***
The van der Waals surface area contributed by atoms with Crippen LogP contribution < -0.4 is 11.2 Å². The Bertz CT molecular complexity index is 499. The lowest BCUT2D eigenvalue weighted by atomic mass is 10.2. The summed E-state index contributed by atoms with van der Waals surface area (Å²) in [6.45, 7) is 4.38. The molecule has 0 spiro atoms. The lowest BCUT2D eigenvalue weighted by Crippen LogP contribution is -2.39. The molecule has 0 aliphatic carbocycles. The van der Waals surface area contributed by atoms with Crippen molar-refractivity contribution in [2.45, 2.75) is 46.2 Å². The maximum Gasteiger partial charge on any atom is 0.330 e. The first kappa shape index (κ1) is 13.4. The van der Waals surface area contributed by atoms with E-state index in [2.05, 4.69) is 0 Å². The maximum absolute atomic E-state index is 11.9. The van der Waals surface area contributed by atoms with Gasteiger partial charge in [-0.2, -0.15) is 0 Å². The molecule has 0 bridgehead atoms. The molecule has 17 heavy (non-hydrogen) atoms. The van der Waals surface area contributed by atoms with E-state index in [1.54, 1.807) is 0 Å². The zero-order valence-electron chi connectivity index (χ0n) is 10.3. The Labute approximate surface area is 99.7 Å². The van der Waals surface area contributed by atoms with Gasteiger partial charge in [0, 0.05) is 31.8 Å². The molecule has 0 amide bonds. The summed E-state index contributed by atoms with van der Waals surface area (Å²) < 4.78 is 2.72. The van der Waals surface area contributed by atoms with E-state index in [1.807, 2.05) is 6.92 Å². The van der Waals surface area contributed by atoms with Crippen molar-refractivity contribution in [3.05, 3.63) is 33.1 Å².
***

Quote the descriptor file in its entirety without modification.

The van der Waals surface area contributed by atoms with Crippen LogP contribution < -0.4 is 11.2 Å². The Bertz CT molecular complexity index is 499. The lowest BCUT2D eigenvalue weighted by atomic mass is 10.2. The summed E-state index contributed by atoms with van der Waals surface area (Å²) in [6.45, 7) is 4.38. The molecule has 0 spiro atoms. The lowest BCUT2D eigenvalue weighted by Crippen LogP contribution is -2.39. The molecule has 0 aliphatic carbocycles. The van der Waals surface area contributed by atoms with Crippen molar-refractivity contribution in [2.45, 2.75) is 46.2 Å². The maximum Gasteiger partial charge on any atom is 0.330 e. The first kappa shape index (κ1) is 13.4. The van der Waals surface area contributed by atoms with E-state index in [2.05, 4.69) is 0 Å². The maximum absolute atomic E-state index is 11.9. The van der Waals surface area contributed by atoms with Gasteiger partial charge in [-0.2, -0.15) is 0 Å². The molecule has 0 bridgehead atoms. The molecule has 17 heavy (non-hydrogen) atoms. The van der Waals surface area contributed by atoms with E-state index in [1.54, 1.807) is 0 Å². The zero-order valence-electron chi connectivity index (χ0n) is 10.3. The Labute approximate surface area is 99.7 Å². The van der Waals surface area contributed by atoms with Gasteiger partial charge in [0, 0.05) is 31.8 Å². The molecule has 0 amide bonds. The summed E-state index contributed by atoms with van der Waals surface area (Å²) < 4.78 is 2.72. The van der Waals surface area contributed by atoms with E-state index in [1.807, 2.05) is 6.92 Å². The van der Waals surface area contributed by atoms with Crippen molar-refractivity contribution in [3.05, 3.63) is 33.1 Å².